Alexander Wang explains how bucking the fashion industry by building catwalks on busy streets and tourist hot spots is helping his brand
Hollis Johnson/Business Insider
- Alexander Wang is a fashion designer whose clothes are worn by the world's top models and celebrities.
- In an episode of Business Insider's podcast "This Is Success," Wang explained that he increasingly cares less about what fashion-industry gatekeepers think, and is instead more focused on the consumer.
- This is why he pulled out of New York Fashion Week last year and has been holding fashion shows in unusual places with public access, like the one he held at Rockefeller Center in May.
- Visit Business Insider's homepage for more stories.
Even if you've never worn his clothes, you probably know his name. Not only does fashion designer Alexander Wang dress the world's top models, his name is casually dropped in rap songs, and celebrities like the Kardashians and Rihanna have helped make his brand part of pop culture.
And while representatives of his label declined to share financials, they noted that annual revenue exceeds the previously reported number of $150 million for 2016.
But fashion is, of course, a fickle industry, and Wang's success over the past 15 years doesn't guarantee the longevity of his brand. This is why his sights are now set on turning his label into the next iconic American designer brand, on par with Ralph Lauren and Calvin Klein. To do that, he's breaking industry rules and using the consumer as his guide, rather than the expectations of his peers.
"I don't want to say that I want to bite the hand that feeds me, because I grew up in this industry and it was very supportive," Wang said in an episode of Business Insider's podcast "This Is Success."
The fashion industry has several gatekeepers of taste, including established media like Vogue and high-end retailers. Though Wang has benefited from strong relationships with these power players, he says the time has come to shift focus.
"A lot of the organizations (and the editors and the buyers, of course) are very important to our business," he said. "But yeah, at the end of the day, I think for everyone's sake, it's the consumer who is shopping at those stores, who's reading those magazines. They're the most important."
He's flouted the expectations of those in the fashion world in two primary ways: Skipping New York Fashion Week and holding fashion shows where no one else has before. This hasn't always gone smoothly, but he's decided that risking a couple mistakes is worth it for the long run.
New York Fashion Week dates back to 1943 and is one of four central events for the industry held around the world (the other Fashion Weeks are in Paris, Milan, and London). It's a biannual event each February for fall-winter collections, and in September for spring-summer collections. Most top American designers will attend New York Fashion Week to network with fellow designers and the industry media assembled, but Wang decided in January 2018 that he could afford to do his own thing.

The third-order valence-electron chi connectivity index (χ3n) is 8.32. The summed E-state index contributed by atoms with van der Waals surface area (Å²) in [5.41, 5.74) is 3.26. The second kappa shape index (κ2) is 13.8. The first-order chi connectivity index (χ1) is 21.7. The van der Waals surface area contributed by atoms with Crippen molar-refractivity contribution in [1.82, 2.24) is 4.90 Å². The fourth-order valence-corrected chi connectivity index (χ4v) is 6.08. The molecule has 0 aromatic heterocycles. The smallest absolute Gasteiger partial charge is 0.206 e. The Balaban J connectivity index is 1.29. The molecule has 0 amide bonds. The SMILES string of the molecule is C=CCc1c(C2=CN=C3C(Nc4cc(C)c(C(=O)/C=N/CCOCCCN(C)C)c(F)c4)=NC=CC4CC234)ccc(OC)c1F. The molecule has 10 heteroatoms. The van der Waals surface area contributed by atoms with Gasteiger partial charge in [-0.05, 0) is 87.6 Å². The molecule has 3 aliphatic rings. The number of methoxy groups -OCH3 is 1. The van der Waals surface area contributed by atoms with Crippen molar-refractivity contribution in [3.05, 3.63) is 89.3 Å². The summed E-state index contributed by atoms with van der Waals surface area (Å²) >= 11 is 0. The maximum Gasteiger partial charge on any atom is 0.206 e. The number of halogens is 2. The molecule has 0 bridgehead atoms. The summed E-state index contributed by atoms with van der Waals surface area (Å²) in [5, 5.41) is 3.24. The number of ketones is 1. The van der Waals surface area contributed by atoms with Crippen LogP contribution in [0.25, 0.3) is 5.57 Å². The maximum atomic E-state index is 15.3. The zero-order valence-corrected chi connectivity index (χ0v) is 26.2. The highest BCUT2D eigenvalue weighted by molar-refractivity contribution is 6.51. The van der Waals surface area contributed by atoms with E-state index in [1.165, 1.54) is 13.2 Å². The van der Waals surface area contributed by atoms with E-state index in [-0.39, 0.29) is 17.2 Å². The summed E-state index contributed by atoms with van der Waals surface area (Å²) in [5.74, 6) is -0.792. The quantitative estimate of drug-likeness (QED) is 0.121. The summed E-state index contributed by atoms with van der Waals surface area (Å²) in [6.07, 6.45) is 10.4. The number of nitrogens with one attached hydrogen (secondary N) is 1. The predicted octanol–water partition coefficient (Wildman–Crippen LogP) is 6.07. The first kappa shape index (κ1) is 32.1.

"I was confused about the seasonality, let alone a consumer who's watching," Wang said, referring to the non-intuitive way lines are debuted on the runway six months or so before hitting stores. "And also the fact that we have a global brand and that spring, summer, fall, winter doesn't really resonate the same in New York as it does in Australia."
Jonas Gustavsson/Getty Images
Wang told us that his 2018 decision to leave Fashion Week developed over time, though seeds had sprouted earlier: In September 2017, he held his own shown in Brooklyn's trendy Bushwick neighborhood. This forced those assembled in Manhattan for Fashion Week's festivities to travel to the outer borough and compete with a horde of fans. And while Wang says that the celebrities and models who attended had a great party that night, the fashion show resulted in major traffic jams and a rush of public onlookers flowing past NYPD crowd barriers.
In our interview, Wang said that his first Brooklyn show in 2014 "was the biggest kind of drama" because it just wasn't what people did during Fashion Week. But he's continued to play by his own rules, and he says has learned from each experience. For example, yet another Brooklyn show he held last year went smoothly, compared to the others.
His latest show also went outside the conventional catwalk: He held it in May at Manhattan's Rockefeller Center, the first fashion show ever held at the tourist-packed locale. That it wasn't held during Fashion Week did not minimize the attention the spectacle received.
Going forward, Wang is considering ways to diversify his brand, whether it's through more collaborations (like a recent one with Uniqlo) that make his brand accessible, or through entertainment that fans can interact with, whether at an open fashion show YouTube series he's producing around himself and his label. He's clear to state that it doesn't matter as much to him what the fashion industry gatekeepers think of his decisions - in the end, it's what his fans wants.
"If everyone is just sitting around with the status quo, then nothing's ever going to change," Wang said. "There's always risks involved and I think we recognize that, and we stomach it and we go with it."
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